The department is a lively community that is recognised internationally as one of the top centres for research and teaching in development studies.
Oxford Minds Panel Discussion: Numbers
For Trinity Term we are focussing on research methods. The aim of these sessions is really to excite an interdisciplinary audience of graduates to understand how different methods are being used creatively across the social sciences. The panel discussions will be held during the first four weeks of term and will focus on ‘interviews’ in week 1, ‘numbers’ (quant methods) in week 2, ‘archives’ in week 3, and ‘ethnogrpahy’ in week 4.
Ben Ansell is Professor of Comparative Democratic Institutions in the Department of Politics and International Relations and Professorial Fellow, Nuffield College. He received his PhD in Government from Harvard University in 2006 and conducts research in a wide area of comparative politics and political economy.
Jenn Dowd is a quantitative social and health scientist with interdisciplinary training in demography, economics, epidemiology and infectious disease. Her research seeks to understand how social and biological processes interact over the life course and how social factors “get under the skin” to impact health. She has studied how socioeconomic status shapes immune function and risk of infections as well as links between infections and chronic diseases of aging. On-going projects include understanding the social determinants of the human microbiome and the causes of stalling life expectancy in the US and UK.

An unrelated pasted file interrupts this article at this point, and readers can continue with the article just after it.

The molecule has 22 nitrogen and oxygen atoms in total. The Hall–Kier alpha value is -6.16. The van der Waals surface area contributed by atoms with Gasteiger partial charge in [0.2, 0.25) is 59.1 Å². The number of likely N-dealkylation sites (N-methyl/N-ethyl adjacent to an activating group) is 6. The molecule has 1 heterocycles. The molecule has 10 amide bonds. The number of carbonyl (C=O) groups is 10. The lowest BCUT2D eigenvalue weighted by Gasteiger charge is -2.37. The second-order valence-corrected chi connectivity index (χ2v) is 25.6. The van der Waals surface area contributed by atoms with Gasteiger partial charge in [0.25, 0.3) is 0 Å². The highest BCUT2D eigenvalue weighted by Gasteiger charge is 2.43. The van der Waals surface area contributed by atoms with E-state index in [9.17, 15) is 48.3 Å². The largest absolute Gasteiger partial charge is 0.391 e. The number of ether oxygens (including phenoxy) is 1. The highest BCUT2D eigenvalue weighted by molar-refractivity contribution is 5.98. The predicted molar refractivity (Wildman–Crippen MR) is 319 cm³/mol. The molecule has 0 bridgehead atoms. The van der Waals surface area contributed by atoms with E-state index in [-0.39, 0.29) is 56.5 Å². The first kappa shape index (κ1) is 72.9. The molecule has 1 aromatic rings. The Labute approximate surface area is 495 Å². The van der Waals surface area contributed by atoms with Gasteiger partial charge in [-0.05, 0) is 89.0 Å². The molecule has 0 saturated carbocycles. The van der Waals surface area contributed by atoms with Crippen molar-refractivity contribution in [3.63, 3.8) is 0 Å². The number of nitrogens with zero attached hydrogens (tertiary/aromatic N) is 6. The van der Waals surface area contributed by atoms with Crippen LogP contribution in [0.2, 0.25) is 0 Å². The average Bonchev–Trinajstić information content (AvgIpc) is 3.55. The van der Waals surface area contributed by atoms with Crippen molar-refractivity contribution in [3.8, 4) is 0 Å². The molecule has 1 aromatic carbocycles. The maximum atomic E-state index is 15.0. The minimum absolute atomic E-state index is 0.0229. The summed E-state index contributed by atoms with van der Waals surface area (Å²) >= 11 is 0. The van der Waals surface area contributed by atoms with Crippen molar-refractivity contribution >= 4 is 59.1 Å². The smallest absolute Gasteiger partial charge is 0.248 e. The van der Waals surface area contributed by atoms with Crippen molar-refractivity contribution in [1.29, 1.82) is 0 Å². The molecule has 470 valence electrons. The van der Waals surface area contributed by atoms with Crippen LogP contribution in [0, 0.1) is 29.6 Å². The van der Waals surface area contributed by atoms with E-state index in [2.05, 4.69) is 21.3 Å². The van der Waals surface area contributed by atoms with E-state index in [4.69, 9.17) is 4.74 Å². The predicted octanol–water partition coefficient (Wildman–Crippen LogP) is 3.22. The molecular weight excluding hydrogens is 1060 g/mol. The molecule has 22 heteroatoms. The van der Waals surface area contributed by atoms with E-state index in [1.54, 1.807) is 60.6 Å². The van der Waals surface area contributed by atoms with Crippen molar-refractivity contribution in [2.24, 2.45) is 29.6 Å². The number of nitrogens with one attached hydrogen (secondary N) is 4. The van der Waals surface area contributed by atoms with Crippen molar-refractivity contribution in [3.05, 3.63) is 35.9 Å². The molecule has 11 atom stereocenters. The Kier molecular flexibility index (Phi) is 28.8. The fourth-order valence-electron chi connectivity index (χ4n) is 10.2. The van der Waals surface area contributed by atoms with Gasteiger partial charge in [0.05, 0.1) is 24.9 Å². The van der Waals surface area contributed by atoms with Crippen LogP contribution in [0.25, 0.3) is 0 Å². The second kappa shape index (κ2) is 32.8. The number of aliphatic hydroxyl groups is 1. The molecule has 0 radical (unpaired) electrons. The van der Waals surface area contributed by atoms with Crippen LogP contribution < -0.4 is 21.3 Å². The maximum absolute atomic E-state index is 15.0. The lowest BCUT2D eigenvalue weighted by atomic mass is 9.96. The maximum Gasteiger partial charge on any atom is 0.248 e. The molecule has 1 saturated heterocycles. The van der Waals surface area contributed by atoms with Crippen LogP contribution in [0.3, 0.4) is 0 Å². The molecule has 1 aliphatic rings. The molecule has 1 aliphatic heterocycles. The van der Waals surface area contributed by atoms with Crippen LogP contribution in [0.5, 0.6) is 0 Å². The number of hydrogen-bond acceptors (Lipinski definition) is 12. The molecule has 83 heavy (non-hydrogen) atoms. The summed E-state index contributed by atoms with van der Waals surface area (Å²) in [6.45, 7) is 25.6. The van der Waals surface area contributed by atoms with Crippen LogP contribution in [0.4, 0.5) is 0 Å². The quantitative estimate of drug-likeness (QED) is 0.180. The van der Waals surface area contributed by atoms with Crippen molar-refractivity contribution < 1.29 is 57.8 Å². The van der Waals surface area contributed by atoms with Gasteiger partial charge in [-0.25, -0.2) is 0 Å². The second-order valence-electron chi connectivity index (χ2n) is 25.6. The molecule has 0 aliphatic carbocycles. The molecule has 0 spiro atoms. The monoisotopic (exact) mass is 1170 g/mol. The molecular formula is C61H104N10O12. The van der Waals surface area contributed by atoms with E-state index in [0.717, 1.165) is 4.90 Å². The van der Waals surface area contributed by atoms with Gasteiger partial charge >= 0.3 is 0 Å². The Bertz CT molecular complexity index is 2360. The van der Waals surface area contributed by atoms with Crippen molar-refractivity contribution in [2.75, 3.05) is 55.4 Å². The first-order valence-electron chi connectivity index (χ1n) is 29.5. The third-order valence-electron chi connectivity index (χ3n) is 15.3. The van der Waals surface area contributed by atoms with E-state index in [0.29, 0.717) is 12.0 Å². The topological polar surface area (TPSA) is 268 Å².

Maximilian Kasy is an associate professor at the Department of Economics at the University of Oxford. Previously, he was an associate professor at the Department of Economics at Harvard University as well as at the University of California, Los Angeles. He holds a Ph.D. in Economics and an MA in Statistics from UC Berkeley. His research interests include machine learning theory, the social impact of algorithmic decision making, publication bias, pre-analysis plans, and statistics as a social process, adaptive experimental design, identification and causality, and economic inequality and (optimal) taxation.
- Max Kasy (University of Oxford)
- Ben Ansell (University of Oxford)
- Jennifer Dowd (University of Oxford)